University of Minnesota
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Access Across America: Auto 2015

About the study

Aerial view of office buildings and roads

This study estimates the accessibility to jobs by auto for each of the 11 million U.S. census blocks and analyzes these data in the 50 largest (by population) metropolitan areas.

Travel times are calculated using a detailed road network and speed data that reflect typical conditions for an 8 a.m. Wednesday morning departure. Additionally, the accessibility results for 8 a.m. are compared with accessibility results for 4 a.m. to estimate the impact of road and highway congestion on job accessibility.

Rankings are determined by a weighted average of accessibility, with a higher weight given to closer, easier-to-access jobs. Jobs reachable within 10 minutes are weighted most heavily, and jobs are given decreasing weights as travel time increases up to 60 minutes.

The report presents detailed accessibility and congestion impact values for each metropolitan area as well as block-level maps that illustrate the spatial patterns of accessibility within each area. It also includes a census tract-level map that shows accessibility patterns at a national scale.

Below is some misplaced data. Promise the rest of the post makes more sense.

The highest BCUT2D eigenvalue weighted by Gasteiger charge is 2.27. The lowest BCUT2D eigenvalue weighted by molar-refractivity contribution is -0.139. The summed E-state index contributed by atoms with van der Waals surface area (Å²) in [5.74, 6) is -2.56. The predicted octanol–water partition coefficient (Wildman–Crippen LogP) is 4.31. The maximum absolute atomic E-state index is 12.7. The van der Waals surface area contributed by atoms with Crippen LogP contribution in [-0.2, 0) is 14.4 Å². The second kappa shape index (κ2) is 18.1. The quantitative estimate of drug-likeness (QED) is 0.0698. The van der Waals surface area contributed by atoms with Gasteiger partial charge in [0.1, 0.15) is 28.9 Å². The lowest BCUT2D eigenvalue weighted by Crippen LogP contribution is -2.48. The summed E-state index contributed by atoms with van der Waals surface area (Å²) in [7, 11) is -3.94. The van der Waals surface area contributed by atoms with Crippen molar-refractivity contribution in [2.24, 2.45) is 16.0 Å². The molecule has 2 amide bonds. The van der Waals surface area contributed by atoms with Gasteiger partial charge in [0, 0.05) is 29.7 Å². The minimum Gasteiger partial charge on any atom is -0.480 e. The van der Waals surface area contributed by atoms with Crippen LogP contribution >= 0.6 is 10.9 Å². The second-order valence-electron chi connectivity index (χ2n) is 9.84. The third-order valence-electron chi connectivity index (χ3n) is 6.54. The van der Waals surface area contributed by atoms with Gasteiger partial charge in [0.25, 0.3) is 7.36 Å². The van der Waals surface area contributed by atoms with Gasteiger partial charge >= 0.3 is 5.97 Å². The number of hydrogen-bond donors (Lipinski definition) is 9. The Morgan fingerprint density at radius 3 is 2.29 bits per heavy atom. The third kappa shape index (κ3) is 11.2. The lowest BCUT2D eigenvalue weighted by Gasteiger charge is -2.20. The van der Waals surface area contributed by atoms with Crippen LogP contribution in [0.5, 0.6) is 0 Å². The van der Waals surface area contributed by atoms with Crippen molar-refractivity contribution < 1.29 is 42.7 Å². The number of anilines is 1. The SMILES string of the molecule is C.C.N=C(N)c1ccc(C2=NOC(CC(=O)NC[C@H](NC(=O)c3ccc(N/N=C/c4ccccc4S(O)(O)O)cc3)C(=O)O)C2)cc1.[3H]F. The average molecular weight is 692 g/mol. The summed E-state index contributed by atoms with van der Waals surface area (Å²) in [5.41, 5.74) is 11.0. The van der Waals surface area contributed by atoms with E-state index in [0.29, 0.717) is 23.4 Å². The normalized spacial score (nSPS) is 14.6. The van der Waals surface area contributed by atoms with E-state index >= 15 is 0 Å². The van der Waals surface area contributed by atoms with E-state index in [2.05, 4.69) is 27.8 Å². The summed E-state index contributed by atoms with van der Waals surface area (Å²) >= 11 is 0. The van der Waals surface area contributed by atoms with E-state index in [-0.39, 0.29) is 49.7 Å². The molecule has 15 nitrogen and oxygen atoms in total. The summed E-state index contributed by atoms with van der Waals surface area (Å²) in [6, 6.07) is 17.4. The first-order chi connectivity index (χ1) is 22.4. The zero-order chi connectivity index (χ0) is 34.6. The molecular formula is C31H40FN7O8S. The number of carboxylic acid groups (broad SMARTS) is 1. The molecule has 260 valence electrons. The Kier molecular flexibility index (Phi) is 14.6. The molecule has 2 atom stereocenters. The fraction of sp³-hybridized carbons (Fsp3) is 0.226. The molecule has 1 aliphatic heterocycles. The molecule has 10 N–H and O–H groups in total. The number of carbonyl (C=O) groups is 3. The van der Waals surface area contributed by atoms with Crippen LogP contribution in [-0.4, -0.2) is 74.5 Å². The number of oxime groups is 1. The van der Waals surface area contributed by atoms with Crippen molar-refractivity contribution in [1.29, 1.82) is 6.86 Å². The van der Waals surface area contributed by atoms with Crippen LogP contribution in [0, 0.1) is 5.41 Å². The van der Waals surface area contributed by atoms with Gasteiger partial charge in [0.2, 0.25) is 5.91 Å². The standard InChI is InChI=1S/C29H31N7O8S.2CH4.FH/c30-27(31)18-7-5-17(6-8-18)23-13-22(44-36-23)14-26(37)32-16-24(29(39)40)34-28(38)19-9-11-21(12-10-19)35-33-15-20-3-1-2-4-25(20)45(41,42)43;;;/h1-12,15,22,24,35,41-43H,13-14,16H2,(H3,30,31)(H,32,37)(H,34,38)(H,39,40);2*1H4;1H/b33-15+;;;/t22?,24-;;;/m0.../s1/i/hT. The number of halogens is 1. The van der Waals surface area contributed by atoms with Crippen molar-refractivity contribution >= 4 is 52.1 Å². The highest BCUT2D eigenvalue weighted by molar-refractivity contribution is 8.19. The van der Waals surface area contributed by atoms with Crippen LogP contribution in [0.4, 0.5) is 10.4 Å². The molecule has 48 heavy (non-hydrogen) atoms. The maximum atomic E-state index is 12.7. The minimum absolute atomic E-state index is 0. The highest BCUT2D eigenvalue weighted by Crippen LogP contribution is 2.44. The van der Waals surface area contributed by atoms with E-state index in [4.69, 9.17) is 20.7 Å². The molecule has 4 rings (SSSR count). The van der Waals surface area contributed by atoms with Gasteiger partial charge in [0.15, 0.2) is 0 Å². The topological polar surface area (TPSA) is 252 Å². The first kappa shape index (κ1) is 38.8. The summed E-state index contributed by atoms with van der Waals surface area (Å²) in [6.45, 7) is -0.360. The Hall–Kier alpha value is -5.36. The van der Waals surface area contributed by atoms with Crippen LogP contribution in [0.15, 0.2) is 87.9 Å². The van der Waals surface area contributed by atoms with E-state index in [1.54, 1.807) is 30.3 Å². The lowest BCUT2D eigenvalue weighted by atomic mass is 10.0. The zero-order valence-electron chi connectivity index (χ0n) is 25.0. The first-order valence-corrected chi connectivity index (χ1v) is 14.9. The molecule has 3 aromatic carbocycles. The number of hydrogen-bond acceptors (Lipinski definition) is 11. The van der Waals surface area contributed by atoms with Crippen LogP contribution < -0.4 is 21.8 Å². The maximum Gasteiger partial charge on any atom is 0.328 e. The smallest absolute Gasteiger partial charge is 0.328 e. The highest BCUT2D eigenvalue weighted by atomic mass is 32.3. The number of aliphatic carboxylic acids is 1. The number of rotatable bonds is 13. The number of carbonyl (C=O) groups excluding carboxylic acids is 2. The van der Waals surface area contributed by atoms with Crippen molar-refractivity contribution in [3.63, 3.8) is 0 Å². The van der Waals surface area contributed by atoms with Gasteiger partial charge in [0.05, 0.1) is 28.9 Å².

Metropolitan areas with the greatest job accessibility by auto

map of us with accessible cities
  1. New York
  2. Los Angeles
  3. Chicago
  4. Dallas
  5. San Jose
  6. San Francisco
  7. Washington, DC
  8. Houston
  9. Boston
  10. Philadelphia

Areas with the greatest loss in job accessibility due to congestion

map of us with accessible cities
  1. Los Angeles
  2. Boston
  3. Chicago
  4. New York
  5. Phoenix
  6. Houston
  7. Riverside
  8. Seattle
  9. Pittsburgh
  10. San Francisco

More Information

The Accessibility Observatory is a program of the Center for Transportation Studies and the Department of Civil, Environmental, and Geo- Engineering.